Medical Marijuana Providers Go to Prison. Will President Obama Intervene?
|This pretty much sums it up|
Fry is a breast-cancer survivor with severe mental-health issues, and Schafer's hemophilia means he is frequently bedridden. So he will have to be in a prison hospital beginning May 2, when the couple will begin five-year sentences for providing medical marijuana in 2001.
Unless President Barack Obama shows them some mercy.
Obama has one week to step in and commute the sentences -- or the couple will go to prison for what they claim was legally providing marijuana. Fry and Schafer say they should be protected by California's medical cannabis laws.
"This is terribly unjust," says San Francisco-based attorney Laurence J. Lichter, the couple's counsel. "Mollie only wanted to practice good medicine, and she was doing so with advice that it was legal."
But with some 4,000 clemency pleas pending, getting their sentence commuted seems highly unlikely, according to Margaret Love, a Washington, D.C-based attorney who served as the United States pardon attorney from 1990 to 1997.
First, the couple's health is unlikely to be a factor in a clemency consideration. Nor will the fact that they have no prior record.
Love him or hate him, President George W. Bush handed out pardons to some drug offenders, but many had already served the bulk of their lengthy sentences. Obama has been much tougher. To date, the president has commuted no sentences at all, Love says.
If Fry and Schafer are to be shown mercy, it's more likely it'll be while they're already wearing prison jumpsuits. In recent years, only one federal con has had a sentence commuted prior to going to jail -- and he was very well-connected: Remember I. Lewis "Scooter" Libby, former chief of staff to then-Vice President Dick Cheney? He was convicted of leaking CIA officer Valerie Plame's identity to the media, but Bush commuted his 30-month prison term in 2007.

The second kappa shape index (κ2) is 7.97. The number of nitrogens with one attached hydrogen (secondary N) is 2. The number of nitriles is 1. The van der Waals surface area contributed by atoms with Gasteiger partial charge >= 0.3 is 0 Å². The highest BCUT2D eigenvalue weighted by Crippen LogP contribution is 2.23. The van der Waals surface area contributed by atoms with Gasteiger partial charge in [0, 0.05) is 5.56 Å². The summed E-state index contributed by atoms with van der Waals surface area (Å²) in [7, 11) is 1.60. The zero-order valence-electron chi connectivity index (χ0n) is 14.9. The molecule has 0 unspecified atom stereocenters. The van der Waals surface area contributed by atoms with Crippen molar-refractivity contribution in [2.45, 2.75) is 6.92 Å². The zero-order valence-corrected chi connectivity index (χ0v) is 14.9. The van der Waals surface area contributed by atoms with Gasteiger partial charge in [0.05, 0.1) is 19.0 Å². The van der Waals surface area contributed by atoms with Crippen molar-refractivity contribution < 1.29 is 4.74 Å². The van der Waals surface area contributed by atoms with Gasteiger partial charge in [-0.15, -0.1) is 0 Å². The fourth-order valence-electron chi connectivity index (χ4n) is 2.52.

Even if Obama was generous with clemency, it's unclear how friendly he'd be to those folks his own Justice Department fought to keep in jail. As we reported in our cover story this month, the president hasn't shown much policy shift on medical-marijuana enforcement despite insistence to the contrary. While it was Bush's Justice Department that put the couple in prison, it is Obama's that will keep them there.
After former Attorney General John Ashcroft won convictions in 2003, it was Attorney General Eric Holder's employees who successfully fought an appeal of the couple's sentences at the Ninth Circuit Court of Appeals.
In the sentencing hearing, federal Judge Frank Damrell reluctantly sentenced Fry and Schafer to 60 months, which is the minimum time for possessing 100 or more marijuana plants (the couple admits to possessing them, but they claim it was over a three-year period).
"We're doing this to help the judge more than anyone else -- though certainly Mollie and Dale, too," says Lichter, who admits the likelihood of a reprieve prior to Monday is slim. "Hopefully," he adds, "the president and the American people will notice."
So watch to see what happens come May 2, when the couple will rally in Sacramento prior to surrendering themselves at the Federal Building.
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